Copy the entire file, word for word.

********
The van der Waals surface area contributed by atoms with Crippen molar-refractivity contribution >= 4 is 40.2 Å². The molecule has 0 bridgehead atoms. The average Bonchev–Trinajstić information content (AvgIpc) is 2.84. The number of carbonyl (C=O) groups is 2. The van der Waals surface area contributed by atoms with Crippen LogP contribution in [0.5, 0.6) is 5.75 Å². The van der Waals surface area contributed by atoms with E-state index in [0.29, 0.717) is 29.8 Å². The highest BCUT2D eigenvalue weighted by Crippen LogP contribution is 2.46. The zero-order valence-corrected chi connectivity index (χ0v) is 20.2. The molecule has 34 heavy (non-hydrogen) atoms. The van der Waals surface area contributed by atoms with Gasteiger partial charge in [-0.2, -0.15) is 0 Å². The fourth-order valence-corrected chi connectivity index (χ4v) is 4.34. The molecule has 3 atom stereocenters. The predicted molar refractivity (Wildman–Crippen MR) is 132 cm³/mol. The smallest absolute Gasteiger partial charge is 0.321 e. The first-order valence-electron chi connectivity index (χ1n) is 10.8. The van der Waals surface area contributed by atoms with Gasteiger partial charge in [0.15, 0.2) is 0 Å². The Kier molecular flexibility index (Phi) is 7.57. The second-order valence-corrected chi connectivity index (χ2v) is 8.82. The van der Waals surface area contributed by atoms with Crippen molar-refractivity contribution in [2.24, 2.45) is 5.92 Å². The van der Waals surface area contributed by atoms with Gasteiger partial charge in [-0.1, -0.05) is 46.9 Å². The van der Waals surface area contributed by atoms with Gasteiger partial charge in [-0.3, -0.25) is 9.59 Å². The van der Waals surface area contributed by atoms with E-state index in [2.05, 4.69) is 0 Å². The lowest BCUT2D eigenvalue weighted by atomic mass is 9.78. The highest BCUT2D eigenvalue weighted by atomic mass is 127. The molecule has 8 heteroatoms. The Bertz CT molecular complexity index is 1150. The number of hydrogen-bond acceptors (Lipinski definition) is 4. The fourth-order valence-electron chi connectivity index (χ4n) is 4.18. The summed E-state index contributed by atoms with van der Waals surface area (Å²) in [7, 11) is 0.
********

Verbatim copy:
The van der Waals surface area contributed by atoms with Crippen molar-refractivity contribution >= 4 is 40.2 Å². The molecule has 0 bridgehead atoms. The average Bonchev–Trinajstić information content (AvgIpc) is 2.84. The number of carbonyl (C=O) groups is 2. The van der Waals surface area contributed by atoms with Crippen LogP contribution in [0.5, 0.6) is 5.75 Å². The van der Waals surface area contributed by atoms with E-state index in [0.29, 0.717) is 29.8 Å². The highest BCUT2D eigenvalue weighted by Crippen LogP contribution is 2.46. The zero-order valence-corrected chi connectivity index (χ0v) is 20.2. The molecule has 34 heavy (non-hydrogen) atoms. The van der Waals surface area contributed by atoms with Gasteiger partial charge in [-0.2, -0.15) is 0 Å². The fourth-order valence-corrected chi connectivity index (χ4v) is 4.34. The molecule has 3 atom stereocenters. The predicted molar refractivity (Wildman–Crippen MR) is 132 cm³/mol. The smallest absolute Gasteiger partial charge is 0.321 e. The first-order valence-electron chi connectivity index (χ1n) is 10.8. The van der Waals surface area contributed by atoms with Gasteiger partial charge in [0.15, 0.2) is 0 Å². The Kier molecular flexibility index (Phi) is 7.57. The second-order valence-corrected chi connectivity index (χ2v) is 8.82. The van der Waals surface area contributed by atoms with Crippen molar-refractivity contribution in [2.24, 2.45) is 5.92 Å². The van der Waals surface area contributed by atoms with Gasteiger partial charge in [-0.1, -0.05) is 46.9 Å². The van der Waals surface area contributed by atoms with Gasteiger partial charge in [-0.3, -0.25) is 9.59 Å². The van der Waals surface area contributed by atoms with E-state index in [2.05, 4.69) is 0 Å². The lowest BCUT2D eigenvalue weighted by atomic mass is 9.78. The highest BCUT2D eigenvalue weighted by atomic mass is 127. The molecule has 8 heteroatoms. The Bertz CT molecular complexity index is 1150. The number of hydrogen-bond acceptors (Lipinski definition) is 4. The fourth-order valence-electron chi connectivity index (χ4n) is 4.18. The summed E-state index contributed by atoms with van der Waals surface area (Å²) in [7, 11) is 0.